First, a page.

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Millions get a mobile warning

The test of a mobile nationwide emergency alert system is being hailed as a success, although its full reach won’t be known for some time.

John Price, director civil defence emergency management, estimated up to six million phones got the test message on Sunday evening.

“The Emergency Mobile Alert is sent by broadcasting a signal from cellphone towers, rather than sending individual messages to phones. The exact number of people who received the alert won’t be known until a survey later in the year, but we estimate between five and six million phones would have received it – that is, at least 90 per cent of mobile devices,” he said yesterday.

Wairarapa MP and Minister for Emergency Management Kieran McAnulty said while Sunday’s message had been widely received, data from the test will be used to further refine the process in future.

“From the number of messages, emails and comments on Facebook I’ve received, it seems like a pretty good response,” he said.

“Last year nine out of 10 people either received it or were with someone who did. This year we are hoping to lift those numbers. It depends on what phone people have, but even if people didn’t get the message, that’s okay, because it means we have the information we need to further improve the system.”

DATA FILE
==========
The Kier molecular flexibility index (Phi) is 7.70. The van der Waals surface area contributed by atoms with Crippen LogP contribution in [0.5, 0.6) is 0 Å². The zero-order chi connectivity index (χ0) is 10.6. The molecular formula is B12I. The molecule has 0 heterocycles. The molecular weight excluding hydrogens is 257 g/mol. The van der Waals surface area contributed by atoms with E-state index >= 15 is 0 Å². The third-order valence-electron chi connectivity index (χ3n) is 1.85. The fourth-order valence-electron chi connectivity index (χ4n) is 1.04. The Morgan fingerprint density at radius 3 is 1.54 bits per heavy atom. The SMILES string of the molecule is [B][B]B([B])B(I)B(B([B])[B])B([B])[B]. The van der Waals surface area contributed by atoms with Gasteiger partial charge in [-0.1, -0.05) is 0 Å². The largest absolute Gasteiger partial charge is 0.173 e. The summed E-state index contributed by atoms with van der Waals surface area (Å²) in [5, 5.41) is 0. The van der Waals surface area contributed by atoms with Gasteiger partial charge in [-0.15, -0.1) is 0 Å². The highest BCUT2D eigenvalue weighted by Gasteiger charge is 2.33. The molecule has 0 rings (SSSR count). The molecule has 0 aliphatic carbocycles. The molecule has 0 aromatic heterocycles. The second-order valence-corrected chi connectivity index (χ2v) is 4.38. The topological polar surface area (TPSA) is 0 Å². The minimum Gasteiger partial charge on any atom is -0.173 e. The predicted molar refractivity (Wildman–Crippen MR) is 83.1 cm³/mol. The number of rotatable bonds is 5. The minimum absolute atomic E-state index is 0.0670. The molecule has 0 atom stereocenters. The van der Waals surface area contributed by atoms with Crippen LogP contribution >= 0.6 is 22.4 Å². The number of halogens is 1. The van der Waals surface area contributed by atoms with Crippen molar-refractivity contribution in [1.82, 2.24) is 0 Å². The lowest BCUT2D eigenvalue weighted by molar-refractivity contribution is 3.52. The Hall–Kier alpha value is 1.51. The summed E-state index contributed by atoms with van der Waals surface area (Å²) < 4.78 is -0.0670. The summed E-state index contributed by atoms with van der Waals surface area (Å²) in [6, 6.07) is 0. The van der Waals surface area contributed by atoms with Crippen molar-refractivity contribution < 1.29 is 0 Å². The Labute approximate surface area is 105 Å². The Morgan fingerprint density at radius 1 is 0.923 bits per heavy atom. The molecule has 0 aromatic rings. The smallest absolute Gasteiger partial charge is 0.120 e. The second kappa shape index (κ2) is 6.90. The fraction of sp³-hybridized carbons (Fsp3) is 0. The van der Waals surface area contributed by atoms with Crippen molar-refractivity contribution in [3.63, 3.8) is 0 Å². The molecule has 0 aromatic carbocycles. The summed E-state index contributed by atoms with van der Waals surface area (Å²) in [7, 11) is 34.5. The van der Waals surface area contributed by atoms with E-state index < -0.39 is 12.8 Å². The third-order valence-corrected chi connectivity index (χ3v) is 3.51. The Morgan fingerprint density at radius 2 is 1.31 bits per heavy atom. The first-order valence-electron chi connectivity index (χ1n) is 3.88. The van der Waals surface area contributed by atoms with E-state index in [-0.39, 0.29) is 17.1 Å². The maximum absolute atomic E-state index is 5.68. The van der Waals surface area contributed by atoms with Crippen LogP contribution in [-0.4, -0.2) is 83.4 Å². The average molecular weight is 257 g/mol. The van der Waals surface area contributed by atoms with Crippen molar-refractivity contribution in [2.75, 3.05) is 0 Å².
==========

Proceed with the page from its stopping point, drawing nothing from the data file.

The test of the Emergency Mobile Alert system took place on Sunday between 6pm and 7pm.

Before the test, McAnulty said the annual nationwide test was a way to check the systems, cell towers, and people’s phone’s ability to receive an Emergency Mobile Alert, so emergency management authorities could have confidence the system would perform properly in an emergency.

“In an emergency, an alert may be sent to target areas affected by serious hazards. If you get an alert, stop, and read the message, and take it seriously. It will tell you what the emergency is and what to do. It will also tell you which agency sent the message and if needed, where to go for more information,” McAnulty said.

Emergency Mobile Alert is an additional channel to help keep communities safe and does not replace other ways to stay informed, or natural warnings.

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